What Is Two Factor Authentication and How Does It Work?

There can be some confusion over exactly what two factor authentication (2FA) is and how it operates. First, 2FA combines something your users own, along with something your users know. Something your users own is their digital certificate required for completing 2FA processes. Something your users know could be their user name and password, a pin number, or a biometric scan of their finger print. In a typical 2FA system set up, your users are first asked to supply their digital certificate before they are prompted to supply the information they know. 2FA is frequently confused with systems that prompt users to create and enter answers to different questions. While this system does provide for an increased security for users, it is not a 2FA system. In fact, using challenge type questions does not even meet regulatory compliance in the United States as an accepted multi-factor authentication system.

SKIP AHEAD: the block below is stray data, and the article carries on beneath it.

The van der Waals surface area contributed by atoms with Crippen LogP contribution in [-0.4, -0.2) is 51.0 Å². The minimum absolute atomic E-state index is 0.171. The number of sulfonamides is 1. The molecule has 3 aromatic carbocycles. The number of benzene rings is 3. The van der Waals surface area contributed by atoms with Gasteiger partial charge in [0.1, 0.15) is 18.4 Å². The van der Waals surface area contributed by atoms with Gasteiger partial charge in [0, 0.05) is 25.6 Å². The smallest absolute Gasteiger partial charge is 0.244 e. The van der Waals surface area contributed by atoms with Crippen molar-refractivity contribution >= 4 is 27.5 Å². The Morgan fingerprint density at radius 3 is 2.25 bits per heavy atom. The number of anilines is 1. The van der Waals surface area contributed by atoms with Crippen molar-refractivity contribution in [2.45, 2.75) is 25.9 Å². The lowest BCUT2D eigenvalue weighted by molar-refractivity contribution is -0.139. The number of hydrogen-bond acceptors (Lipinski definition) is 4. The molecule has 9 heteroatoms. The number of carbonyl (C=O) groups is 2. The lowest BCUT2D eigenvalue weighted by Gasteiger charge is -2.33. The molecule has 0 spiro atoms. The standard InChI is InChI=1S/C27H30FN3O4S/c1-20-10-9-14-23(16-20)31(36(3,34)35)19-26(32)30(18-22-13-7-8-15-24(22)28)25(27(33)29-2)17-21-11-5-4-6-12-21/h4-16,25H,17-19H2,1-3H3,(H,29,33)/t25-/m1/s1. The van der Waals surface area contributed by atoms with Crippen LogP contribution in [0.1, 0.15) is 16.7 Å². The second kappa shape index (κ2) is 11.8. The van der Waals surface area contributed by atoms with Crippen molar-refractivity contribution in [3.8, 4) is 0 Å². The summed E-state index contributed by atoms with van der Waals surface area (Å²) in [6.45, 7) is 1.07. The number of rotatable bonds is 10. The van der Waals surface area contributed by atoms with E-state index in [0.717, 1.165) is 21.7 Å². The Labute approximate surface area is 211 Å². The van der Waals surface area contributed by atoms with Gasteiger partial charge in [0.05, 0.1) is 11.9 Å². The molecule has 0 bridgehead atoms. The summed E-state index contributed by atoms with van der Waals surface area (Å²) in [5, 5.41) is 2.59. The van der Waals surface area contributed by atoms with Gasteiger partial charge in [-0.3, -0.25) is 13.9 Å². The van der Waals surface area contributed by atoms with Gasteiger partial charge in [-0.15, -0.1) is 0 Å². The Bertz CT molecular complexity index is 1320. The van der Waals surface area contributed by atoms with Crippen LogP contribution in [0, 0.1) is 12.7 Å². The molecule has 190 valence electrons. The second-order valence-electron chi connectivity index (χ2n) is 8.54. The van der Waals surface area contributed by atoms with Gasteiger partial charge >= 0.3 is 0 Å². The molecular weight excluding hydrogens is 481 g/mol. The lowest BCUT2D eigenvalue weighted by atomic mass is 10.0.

Decide Where to Store Two Factor Authentication Digital Certificates

One consideration organizations have to make and determine is where they want to store digital certificates created for two factor authentication (2FA) processes. The level and amount of security required in different work locations within a facility is often used to help make this decision. In lower level security areas where employees all have their own individual computers or workstations, 2FA digital certificates could be installed locally, directly on the computers’ hard drives. In mid-level and high level security locations, it is more beneficial for organizations to place 2FA digital certificates onto a portable RSA token device, such as a USB jump drive or embedded onto a magnetic strip on a smart card or employee ID card. This type of scenario is also acceptable for situations where employees share computers and workstations, or operations that run multiple shifts.